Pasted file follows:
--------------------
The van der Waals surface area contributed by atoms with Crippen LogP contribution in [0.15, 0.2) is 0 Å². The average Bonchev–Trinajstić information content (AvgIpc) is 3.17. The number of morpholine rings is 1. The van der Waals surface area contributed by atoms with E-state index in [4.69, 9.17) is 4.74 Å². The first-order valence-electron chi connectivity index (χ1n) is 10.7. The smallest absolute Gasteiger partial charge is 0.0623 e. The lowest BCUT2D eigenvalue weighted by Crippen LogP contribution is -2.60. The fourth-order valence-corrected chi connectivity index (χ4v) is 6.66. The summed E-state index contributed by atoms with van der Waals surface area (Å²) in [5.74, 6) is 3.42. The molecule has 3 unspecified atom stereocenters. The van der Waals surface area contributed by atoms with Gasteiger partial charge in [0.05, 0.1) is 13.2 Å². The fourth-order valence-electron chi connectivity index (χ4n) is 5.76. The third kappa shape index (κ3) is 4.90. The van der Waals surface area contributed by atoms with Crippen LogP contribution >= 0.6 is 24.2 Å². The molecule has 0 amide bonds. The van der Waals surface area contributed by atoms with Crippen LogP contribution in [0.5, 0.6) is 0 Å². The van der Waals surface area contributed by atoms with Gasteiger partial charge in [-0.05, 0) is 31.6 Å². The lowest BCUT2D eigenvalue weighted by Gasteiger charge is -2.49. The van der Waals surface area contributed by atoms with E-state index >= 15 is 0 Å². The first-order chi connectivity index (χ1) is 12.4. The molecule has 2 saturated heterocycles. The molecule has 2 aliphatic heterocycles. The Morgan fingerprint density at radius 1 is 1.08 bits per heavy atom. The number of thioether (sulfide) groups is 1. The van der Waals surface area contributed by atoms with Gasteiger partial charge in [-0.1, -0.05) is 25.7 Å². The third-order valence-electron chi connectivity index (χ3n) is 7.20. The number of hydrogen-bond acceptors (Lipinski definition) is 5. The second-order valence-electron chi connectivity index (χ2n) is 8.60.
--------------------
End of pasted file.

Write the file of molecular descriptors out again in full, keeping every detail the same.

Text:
The van der Waals surface area contributed by atoms with Crippen LogP contribution in [0.15, 0.2) is 0 Å². The average Bonchev–Trinajstić information content (AvgIpc) is 3.17. The number of morpholine rings is 1. The van der Waals surface area contributed by atoms with E-state index in [4.69, 9.17) is 4.74 Å². The first-order valence-electron chi connectivity index (χ1n) is 10.7. The smallest absolute Gasteiger partial charge is 0.0623 e. The lowest BCUT2D eigenvalue weighted by Crippen LogP contribution is -2.60. The fourth-order valence-corrected chi connectivity index (χ4v) is 6.66. The summed E-state index contributed by atoms with van der Waals surface area (Å²) in [5.74, 6) is 3.42. The molecule has 3 unspecified atom stereocenters. The van der Waals surface area contributed by atoms with Gasteiger partial charge in [0.05, 0.1) is 13.2 Å². The fourth-order valence-electron chi connectivity index (χ4n) is 5.76. The third kappa shape index (κ3) is 4.90. The van der Waals surface area contributed by atoms with Crippen LogP contribution >= 0.6 is 24.2 Å². The molecule has 0 amide bonds. The van der Waals surface area contributed by atoms with Crippen LogP contribution in [0.5, 0.6) is 0 Å². The van der Waals surface area contributed by atoms with Gasteiger partial charge in [-0.05, 0) is 31.6 Å². The lowest BCUT2D eigenvalue weighted by Gasteiger charge is -2.49. The van der Waals surface area contributed by atoms with E-state index >= 15 is 0 Å². The first-order chi connectivity index (χ1) is 12.4. The molecule has 2 saturated heterocycles. The molecule has 2 aliphatic heterocycles. The Morgan fingerprint density at radius 1 is 1.08 bits per heavy atom. The number of thioether (sulfide) groups is 1. The van der Waals surface area contributed by atoms with Gasteiger partial charge in [-0.1, -0.05) is 25.7 Å². The third-order valence-electron chi connectivity index (χ3n) is 7.20. The number of hydrogen-bond acceptors (Lipinski definition) is 5. The second-order valence-electron chi connectivity index (χ2n) is 8.60.